How much can I put in my TFSA if I have never contributed?

The amount you can contribute to a TFSA depends on the year you turned 18. If you turned 18 before the year of 2009, then you have a total contribution room of $95,000 for 2024 (assuming you never contributed before). But if you turned 18 after 2009, the calculation is a bit more complex. Essentially, it’s the sum of all the contribution limits by year starting in the year which you turned 18. So, if you turned 18 in 2020, your TFSA contribution limit would be $31,500 ($6,000 + $6,000 + $6,000 + $6,500 + $7,000).

Alternatively, you can check your CRA My Account to determine the TFSA contribution limit available to you right now. Also, recent tax filings will likely show your current TFSA contribution limit. However, you must open an account first before obtaining this information through CRA portals and notifications.

How much should I put in my TFSA?

As much as possible! In other words, the more you contribute, the less tax you pay. And the more of your own hard-earned money stays in your pockets.

Ideally, 20% of each pay cheque goes into a savings vehicle like a TFSA. Of course, this percentage could fluctuate depending on your income. If you’re automating contributions, make sure to keep the limit in mind when setting the amount.

What happens if you over contribute to a TFSA? Is there a penalty?

As with all investment products, there are limits and rules to what and when you can contribute. If you go above the allotted maximum, there is typically a penalty. Similarly, TFSA over-contributions are subject to a tax.

If you exceed your TFSA contribution limit, the amount that you’ve over-contributed is subject to a 1% per-month penalty. For example, if you over-contribute $1,000, you pay a penalty of $10 every month for as long as that excess sits in your TFSA. So if you hit the annual limit by August, and this $1,000 over-contribution stays in your account until the end of the year, you’ll pay $50 in penalties.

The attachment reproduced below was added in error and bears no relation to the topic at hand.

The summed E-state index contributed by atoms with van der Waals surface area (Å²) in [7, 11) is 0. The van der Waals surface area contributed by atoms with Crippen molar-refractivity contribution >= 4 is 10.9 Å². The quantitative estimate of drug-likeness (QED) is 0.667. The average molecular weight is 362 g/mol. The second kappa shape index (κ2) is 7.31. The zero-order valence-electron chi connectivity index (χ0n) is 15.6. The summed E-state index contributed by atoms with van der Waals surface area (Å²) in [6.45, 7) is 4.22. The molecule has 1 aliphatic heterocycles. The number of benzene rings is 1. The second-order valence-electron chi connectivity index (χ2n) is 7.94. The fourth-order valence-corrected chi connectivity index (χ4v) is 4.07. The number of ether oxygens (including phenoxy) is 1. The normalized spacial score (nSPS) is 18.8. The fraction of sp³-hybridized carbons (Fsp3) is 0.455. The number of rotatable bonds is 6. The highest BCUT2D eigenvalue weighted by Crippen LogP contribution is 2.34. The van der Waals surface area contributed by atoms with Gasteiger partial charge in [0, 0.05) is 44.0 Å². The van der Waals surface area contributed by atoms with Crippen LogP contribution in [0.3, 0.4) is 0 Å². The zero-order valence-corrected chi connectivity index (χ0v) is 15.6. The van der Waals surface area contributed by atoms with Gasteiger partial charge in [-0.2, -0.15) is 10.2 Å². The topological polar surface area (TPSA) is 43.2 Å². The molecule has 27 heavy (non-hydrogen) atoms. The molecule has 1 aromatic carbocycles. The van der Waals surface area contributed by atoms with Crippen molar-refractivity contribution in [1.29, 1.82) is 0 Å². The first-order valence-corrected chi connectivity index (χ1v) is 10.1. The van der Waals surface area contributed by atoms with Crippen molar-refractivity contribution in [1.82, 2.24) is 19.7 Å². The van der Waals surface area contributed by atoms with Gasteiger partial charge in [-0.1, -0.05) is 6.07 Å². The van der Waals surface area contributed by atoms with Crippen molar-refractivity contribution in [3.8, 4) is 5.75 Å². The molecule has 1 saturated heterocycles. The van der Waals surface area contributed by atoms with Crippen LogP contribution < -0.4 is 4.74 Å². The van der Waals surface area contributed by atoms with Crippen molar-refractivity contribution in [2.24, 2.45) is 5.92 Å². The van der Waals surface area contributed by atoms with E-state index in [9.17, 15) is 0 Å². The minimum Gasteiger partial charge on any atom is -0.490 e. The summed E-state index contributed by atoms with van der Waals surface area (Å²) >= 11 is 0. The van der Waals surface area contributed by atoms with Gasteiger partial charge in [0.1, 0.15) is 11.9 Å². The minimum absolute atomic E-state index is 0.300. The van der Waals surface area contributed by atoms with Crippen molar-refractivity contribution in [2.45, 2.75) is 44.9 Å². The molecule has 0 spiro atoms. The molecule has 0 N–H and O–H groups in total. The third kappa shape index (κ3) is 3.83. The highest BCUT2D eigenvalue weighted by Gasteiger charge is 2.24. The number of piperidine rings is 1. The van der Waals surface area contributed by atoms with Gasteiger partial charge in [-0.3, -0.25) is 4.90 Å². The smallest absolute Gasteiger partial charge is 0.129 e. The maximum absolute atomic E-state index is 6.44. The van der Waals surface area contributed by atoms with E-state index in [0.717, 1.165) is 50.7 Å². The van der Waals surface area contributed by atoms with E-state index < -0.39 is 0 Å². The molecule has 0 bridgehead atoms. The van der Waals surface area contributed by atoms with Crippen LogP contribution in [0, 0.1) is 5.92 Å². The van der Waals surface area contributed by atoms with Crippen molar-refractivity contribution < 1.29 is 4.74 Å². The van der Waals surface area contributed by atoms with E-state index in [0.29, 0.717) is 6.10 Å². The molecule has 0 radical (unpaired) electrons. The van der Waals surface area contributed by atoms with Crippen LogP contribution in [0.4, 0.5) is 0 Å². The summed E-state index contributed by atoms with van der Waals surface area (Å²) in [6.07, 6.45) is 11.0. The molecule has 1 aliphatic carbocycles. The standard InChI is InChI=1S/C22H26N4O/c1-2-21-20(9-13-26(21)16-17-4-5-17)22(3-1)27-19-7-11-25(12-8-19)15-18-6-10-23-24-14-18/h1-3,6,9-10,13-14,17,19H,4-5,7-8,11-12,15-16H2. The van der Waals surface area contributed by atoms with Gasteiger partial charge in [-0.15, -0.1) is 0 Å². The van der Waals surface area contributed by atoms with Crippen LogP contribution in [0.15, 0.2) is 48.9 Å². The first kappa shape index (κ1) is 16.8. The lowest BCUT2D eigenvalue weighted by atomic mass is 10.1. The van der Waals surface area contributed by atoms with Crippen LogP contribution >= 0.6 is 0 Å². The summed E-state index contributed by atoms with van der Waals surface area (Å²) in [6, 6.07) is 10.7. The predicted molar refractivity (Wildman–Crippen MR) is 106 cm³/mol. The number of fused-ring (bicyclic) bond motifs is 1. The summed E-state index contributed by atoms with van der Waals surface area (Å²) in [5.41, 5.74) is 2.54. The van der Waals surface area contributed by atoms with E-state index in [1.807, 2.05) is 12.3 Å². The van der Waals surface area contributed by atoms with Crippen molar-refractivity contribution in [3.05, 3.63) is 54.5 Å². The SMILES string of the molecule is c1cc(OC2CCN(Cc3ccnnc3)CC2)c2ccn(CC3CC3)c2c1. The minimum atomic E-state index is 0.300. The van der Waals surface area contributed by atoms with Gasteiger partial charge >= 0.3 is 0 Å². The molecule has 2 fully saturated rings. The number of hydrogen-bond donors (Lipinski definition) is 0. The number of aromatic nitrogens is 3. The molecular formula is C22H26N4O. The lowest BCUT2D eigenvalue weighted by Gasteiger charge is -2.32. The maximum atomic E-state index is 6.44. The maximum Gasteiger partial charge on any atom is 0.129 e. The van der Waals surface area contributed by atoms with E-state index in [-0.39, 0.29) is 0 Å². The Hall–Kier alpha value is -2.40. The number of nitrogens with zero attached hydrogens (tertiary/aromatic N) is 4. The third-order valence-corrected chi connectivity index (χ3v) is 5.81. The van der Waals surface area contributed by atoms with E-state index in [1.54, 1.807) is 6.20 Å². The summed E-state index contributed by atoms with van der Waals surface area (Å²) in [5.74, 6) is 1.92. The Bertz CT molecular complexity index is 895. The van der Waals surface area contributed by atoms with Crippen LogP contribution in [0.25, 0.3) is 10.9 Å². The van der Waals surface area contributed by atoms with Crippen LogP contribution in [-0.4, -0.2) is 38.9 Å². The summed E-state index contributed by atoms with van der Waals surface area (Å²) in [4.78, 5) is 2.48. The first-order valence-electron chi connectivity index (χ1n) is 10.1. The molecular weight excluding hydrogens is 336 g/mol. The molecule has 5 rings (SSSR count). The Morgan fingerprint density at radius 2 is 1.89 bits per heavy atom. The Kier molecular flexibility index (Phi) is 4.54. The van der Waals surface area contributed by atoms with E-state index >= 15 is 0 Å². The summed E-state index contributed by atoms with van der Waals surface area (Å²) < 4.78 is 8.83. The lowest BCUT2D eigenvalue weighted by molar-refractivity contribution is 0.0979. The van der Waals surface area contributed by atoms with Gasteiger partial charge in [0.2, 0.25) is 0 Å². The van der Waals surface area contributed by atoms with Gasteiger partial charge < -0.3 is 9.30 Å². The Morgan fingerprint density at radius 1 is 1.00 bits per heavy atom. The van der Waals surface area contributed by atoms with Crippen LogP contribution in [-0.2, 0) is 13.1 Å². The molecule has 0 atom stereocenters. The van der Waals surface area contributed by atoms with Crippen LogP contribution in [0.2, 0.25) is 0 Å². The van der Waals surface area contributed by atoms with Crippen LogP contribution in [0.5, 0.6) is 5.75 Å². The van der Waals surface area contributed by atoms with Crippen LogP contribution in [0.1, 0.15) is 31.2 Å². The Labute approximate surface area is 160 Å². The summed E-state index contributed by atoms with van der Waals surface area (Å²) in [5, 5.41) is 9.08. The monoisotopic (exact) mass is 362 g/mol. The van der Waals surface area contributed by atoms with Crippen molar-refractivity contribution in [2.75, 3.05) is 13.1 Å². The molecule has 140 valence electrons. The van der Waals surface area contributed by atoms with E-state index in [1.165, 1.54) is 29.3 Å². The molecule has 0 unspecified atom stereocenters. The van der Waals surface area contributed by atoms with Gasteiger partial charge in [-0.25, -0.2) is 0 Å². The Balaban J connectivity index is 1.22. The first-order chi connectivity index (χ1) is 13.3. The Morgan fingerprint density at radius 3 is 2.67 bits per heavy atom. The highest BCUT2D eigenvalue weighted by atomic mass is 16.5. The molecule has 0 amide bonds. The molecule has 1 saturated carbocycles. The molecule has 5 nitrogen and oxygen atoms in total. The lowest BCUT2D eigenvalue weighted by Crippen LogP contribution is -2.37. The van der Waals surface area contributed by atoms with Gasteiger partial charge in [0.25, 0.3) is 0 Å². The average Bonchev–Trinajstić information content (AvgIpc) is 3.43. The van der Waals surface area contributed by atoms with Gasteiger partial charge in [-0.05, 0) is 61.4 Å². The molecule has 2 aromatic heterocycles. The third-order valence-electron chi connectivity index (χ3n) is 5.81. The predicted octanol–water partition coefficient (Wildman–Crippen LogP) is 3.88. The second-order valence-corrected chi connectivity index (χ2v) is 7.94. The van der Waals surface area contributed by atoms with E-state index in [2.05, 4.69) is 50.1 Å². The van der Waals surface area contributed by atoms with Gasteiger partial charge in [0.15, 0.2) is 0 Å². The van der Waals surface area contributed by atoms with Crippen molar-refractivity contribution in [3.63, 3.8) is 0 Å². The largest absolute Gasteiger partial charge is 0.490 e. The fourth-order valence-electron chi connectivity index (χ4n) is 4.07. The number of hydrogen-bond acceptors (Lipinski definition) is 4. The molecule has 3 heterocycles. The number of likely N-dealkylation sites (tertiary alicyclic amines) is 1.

Calculate your TFSA limit

There are a few methods you can use to calculate your own TFSA contribution limit. It’s a fairly easy thing to do if you were already 18 when the TFSA was first introduced in 2009. For starters, you can take a look at the list above to see what the max TFSA contribution limit is by year. On the other hand, if you have already contributed to a TFSA, deduct the total amount of those contributions from the total allowable limit. The number you are left with is your current maximum allowable contribution. 

Similarly, you can log into your CRA account, and click on the RRSP and TFSA section. Here, you will be able to see your personal contribution limit. You can also call the Tax Information Phone Service (TIPS) at 1-800-267-6999.

Read More: How to Withdraw Money from TFSA

TFSAs are a great savings tool that you should absolutely take advantage of if you’re able. Maximize those limits! You’ll be glad you did when you meet your savings and investing goals.